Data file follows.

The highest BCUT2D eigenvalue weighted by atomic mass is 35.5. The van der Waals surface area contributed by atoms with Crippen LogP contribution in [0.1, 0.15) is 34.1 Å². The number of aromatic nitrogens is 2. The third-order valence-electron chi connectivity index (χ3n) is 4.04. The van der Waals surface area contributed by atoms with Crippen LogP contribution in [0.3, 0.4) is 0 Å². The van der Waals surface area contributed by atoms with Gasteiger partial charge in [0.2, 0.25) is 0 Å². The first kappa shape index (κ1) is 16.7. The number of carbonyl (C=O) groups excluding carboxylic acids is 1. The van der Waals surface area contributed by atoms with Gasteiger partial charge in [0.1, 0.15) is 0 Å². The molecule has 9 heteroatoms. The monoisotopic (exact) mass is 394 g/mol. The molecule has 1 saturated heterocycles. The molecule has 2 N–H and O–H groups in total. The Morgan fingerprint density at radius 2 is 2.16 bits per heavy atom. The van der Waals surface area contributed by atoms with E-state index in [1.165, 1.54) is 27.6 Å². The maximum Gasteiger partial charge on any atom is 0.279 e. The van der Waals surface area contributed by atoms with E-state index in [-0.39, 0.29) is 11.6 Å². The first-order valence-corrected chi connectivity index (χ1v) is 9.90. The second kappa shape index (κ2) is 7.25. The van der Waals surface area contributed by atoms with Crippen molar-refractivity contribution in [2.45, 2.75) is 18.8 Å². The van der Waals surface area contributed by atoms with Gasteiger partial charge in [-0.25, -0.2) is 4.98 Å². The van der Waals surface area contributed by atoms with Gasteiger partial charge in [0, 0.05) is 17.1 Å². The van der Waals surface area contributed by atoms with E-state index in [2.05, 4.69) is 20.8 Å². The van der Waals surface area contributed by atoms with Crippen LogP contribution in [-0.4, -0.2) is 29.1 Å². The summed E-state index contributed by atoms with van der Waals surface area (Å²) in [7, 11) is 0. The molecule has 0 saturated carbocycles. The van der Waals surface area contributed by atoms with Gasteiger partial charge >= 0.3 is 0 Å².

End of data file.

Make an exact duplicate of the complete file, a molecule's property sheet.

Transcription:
The highest BCUT2D eigenvalue weighted by atomic mass is 35.5. The van der Waals surface area contributed by atoms with Crippen LogP contribution in [0.1, 0.15) is 34.1 Å². The number of aromatic nitrogens is 2. The third-order valence-electron chi connectivity index (χ3n) is 4.04. The van der Waals surface area contributed by atoms with Crippen LogP contribution in [0.3, 0.4) is 0 Å². The van der Waals surface area contributed by atoms with Gasteiger partial charge in [0.2, 0.25) is 0 Å². The first kappa shape index (κ1) is 16.7. The number of carbonyl (C=O) groups excluding carboxylic acids is 1. The van der Waals surface area contributed by atoms with Gasteiger partial charge in [0.1, 0.15) is 0 Å². The molecule has 9 heteroatoms. The monoisotopic (exact) mass is 394 g/mol. The molecule has 1 saturated heterocycles. The molecule has 2 N–H and O–H groups in total. The Morgan fingerprint density at radius 2 is 2.16 bits per heavy atom. The van der Waals surface area contributed by atoms with E-state index in [1.165, 1.54) is 27.6 Å². The maximum Gasteiger partial charge on any atom is 0.279 e. The van der Waals surface area contributed by atoms with E-state index in [-0.39, 0.29) is 11.6 Å². The first-order valence-corrected chi connectivity index (χ1v) is 9.90. The second kappa shape index (κ2) is 7.25. The van der Waals surface area contributed by atoms with Crippen molar-refractivity contribution in [2.45, 2.75) is 18.8 Å². The van der Waals surface area contributed by atoms with Gasteiger partial charge in [-0.25, -0.2) is 4.98 Å². The van der Waals surface area contributed by atoms with Gasteiger partial charge in [0, 0.05) is 17.1 Å². The van der Waals surface area contributed by atoms with E-state index in [2.05, 4.69) is 20.8 Å². The van der Waals surface area contributed by atoms with Crippen LogP contribution in [-0.4, -0.2) is 29.1 Å². The summed E-state index contributed by atoms with van der Waals surface area (Å²) in [7, 11) is 0. The molecule has 0 saturated carbocycles. The van der Waals surface area contributed by atoms with Gasteiger partial charge >= 0.3 is 0 Å².